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All DisplayPort 2.0 products are now DisplayPort 2.1, VESA says

Cable Displayport on isolated white background
Enlarge / VESA released the DisplayPort 2.1 specification today.

VESA released the DisplayPort 2.1 specification today. Typically when an industry group announces a new standard, it takes months or even years for products supporting the spec to be available to consumers. But DisplayPort 2.1 products are already available; in fact, you may already own some. VESA also declared today that any product that was already DisplayPort 2.0-certified before today’s announcement is now DisplayPort 2.1-certified, too.

“VESA has been working closely with member companies to ensure that products supporting DisplayPort 2.0 would actually meet the newer, more demanding DisplayPort 2.1 spec,” the announcement from VESA, which also makes DisplayHDR, AdaptiveSync / MediaSync, Clear MR, and monitor-mounting specs, said.

“Due to this effort, all previously certified DisplayPort 2.0 products including UHBR (Ultra-high Bit Rate) capable products — whether GPUs, docking station chips, monitor scalar chips, PHY repeater chips, such as re-timers, or DP40 / DP80 cables . (including both passive and active and using full-size DisplayPort, Mini DisplayPort, or USB Type-C connectors) —have already been certified to the stricter DisplayPort 2.1 spec, “VESA also said.

Just like that, DisplayPort 2.0 products have been bumped up a tick. However, there aren’t many DisplayPort 2.0 products to speak of right now. DisplayPort 2.0 products were initially expected in 2019 but, due to the COVID-19 pandemic hurting testing capabilities, didn’t start becoming available until this year.

AMD Ryzen 6000 is DisplayPort 2.0-certified, as are some MediaTek and RealTek chipsets, DisplayPort cables, and docks, but that’s about it. We don’t know of any DisplayPort 2.0 monitors readily available for purchase in the US. Intel’s Arc graphics cards, including the Intel Arc A770 and A750, support DisplayPort 2.0, but Nvidia’s latest GPUs, the RTX 4090 and 4080, and AMD’s latest cards, the Radeon RX 6000-series, do not.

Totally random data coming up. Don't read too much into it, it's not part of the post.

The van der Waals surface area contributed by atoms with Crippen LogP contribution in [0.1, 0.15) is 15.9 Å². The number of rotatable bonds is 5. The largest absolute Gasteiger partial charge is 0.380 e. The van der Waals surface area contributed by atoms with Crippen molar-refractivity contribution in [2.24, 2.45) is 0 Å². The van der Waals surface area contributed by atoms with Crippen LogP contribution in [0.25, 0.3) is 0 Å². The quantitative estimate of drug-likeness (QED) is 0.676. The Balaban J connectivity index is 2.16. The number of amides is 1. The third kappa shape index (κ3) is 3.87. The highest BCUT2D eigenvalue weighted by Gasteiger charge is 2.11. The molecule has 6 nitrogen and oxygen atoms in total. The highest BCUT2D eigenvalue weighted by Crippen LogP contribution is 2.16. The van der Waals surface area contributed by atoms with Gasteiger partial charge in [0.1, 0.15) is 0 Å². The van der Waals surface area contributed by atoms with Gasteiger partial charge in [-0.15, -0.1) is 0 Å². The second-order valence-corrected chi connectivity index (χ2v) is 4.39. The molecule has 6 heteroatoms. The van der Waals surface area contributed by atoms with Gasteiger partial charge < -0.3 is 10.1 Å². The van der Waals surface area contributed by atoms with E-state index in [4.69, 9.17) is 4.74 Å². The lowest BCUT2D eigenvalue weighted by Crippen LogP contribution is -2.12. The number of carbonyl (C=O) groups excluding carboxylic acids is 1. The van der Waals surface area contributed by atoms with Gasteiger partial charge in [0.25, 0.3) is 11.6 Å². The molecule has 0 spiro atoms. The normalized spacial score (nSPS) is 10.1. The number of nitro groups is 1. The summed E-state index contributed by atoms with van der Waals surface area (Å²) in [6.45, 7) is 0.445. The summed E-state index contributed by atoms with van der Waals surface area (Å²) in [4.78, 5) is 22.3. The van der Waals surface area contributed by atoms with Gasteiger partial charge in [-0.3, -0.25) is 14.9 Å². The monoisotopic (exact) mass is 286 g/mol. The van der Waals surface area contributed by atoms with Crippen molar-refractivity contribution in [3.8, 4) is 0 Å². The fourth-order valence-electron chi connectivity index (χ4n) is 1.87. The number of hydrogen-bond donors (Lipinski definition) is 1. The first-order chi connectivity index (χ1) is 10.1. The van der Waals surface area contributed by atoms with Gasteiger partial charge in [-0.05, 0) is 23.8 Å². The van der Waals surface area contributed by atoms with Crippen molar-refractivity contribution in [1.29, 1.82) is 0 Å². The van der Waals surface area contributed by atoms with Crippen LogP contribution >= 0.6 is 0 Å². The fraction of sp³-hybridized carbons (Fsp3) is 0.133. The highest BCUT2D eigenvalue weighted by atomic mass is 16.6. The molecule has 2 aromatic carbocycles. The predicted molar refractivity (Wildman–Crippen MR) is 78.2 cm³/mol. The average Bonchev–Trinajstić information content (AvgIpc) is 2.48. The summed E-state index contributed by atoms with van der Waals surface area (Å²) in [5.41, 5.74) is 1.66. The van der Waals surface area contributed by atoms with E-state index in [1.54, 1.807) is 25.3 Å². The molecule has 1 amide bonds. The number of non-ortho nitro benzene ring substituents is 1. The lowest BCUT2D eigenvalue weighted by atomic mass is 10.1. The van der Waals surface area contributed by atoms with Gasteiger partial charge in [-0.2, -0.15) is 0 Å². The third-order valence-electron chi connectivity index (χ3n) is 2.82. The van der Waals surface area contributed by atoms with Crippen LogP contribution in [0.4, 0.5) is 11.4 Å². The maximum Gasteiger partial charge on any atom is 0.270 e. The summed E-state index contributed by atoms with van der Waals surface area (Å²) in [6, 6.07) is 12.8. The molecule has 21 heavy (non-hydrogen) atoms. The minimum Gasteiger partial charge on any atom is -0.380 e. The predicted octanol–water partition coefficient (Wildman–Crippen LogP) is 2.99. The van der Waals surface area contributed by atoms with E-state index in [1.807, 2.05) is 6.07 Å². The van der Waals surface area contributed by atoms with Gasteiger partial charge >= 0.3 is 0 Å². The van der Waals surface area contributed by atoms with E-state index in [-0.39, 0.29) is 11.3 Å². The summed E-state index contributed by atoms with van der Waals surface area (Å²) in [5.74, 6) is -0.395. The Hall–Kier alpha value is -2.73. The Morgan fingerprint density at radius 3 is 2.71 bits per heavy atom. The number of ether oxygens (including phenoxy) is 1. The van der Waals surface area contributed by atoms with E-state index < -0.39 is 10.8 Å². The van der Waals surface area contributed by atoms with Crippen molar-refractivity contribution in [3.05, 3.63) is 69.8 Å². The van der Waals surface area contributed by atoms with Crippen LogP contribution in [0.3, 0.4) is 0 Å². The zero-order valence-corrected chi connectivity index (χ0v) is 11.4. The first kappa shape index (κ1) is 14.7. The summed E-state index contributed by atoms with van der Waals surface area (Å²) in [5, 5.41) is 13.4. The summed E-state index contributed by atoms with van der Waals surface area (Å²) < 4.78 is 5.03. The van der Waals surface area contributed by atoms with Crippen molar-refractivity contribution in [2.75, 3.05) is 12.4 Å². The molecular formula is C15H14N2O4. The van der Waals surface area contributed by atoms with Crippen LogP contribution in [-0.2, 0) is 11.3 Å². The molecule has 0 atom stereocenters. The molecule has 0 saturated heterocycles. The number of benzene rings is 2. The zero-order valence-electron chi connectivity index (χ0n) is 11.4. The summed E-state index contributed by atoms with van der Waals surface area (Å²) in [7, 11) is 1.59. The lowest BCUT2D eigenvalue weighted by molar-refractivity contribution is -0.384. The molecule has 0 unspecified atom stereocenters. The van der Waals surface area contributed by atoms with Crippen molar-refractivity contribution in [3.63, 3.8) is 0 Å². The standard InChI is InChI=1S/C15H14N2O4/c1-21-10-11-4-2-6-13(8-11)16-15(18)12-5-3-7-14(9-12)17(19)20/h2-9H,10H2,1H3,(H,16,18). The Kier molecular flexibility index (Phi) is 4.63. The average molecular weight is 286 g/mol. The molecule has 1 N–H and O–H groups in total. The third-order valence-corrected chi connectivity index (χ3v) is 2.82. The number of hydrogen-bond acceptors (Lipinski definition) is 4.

DisplayPort 2.1 versus DisplayPort 2.0

That leads us to the obvious question: What’s the difference between DisplayPort 2.0 and DisplayPort 2.1?

The new DisplayPort 2.1 confirms the use of the same physical layer (PHY) specification as USB4. According to VESA, that change will yield more efficient DisplayPort tunneling over the latest generation of USB-C. As USB-C becomes ever more ubiquitous, it makes sense for DisplayPort to play nicely with the connector.

“Achieving greater alignment between DisplayPort and USB on a common PHY has been a particularly important effort within VESA given the significant overlap in use case models between the DisplayPort and USB4 ecosystems,” Alan Kobayashi, VESA board chair and DisplayPort Task Group chair, said in a statement.

Further, DisplayPort 2.1 brings an updated bandwidth management feature that VESA claims will allow for DisplayPort tunneling over USB4 to coexist with other I / O traffic “more efficiently” than before.

The next version of DisplayPort also requires support for VESA’s Display Stream Compression (DSC) codec and Panel Replay to reduce the amount of bandwidth required for transporting DisplayPort tunneling packets.

DP40 cables support up to a 10Gbps link rate, aka UHBR10.  DP80 cables support up to a 20Gbps link rate, or UHBR20.
Enlarge / DP40 cables support up to a 10Gbps link rate, aka UHBR10. DP80 cables support up to a 20Gbps link rate, or UHBR20.

VESA

Finally, the DisplayPort 2.1 specification brings more stringent requirements to DisplayPort cables, including Mini ones. DisplayPort 2.1 cables operating at up to 40Gbps, which VESA dubs DP40 cables, are specified to support lengths of “beyond” 6.6 feet (2 m) while maintaining performance.

DisplayPort 2.1 cables operating at the spec’s max capability of 80Gbps, meanwhile, are specified to operate at full performance at distances “beyond” 3.3 feet (1 m), VESA announced today.

As many have probably noticed, DisplayPort 2.1 doesn’t increase max throughput over DisplayPort 2.0 and won’t bring more advanced capabilities around things like max resolution and refresh rate. VESA discussed DisplayPort 2.0 being used with monitors with resolution as high as 16K (15,360 × 8,640 pixels), including at 60 Hz with HDR and DSC. DisplayPort 2.0 has also been associated with speedy, high-resolution displays, such as 4K, 240 Hz monitors that don’t rely on compression.

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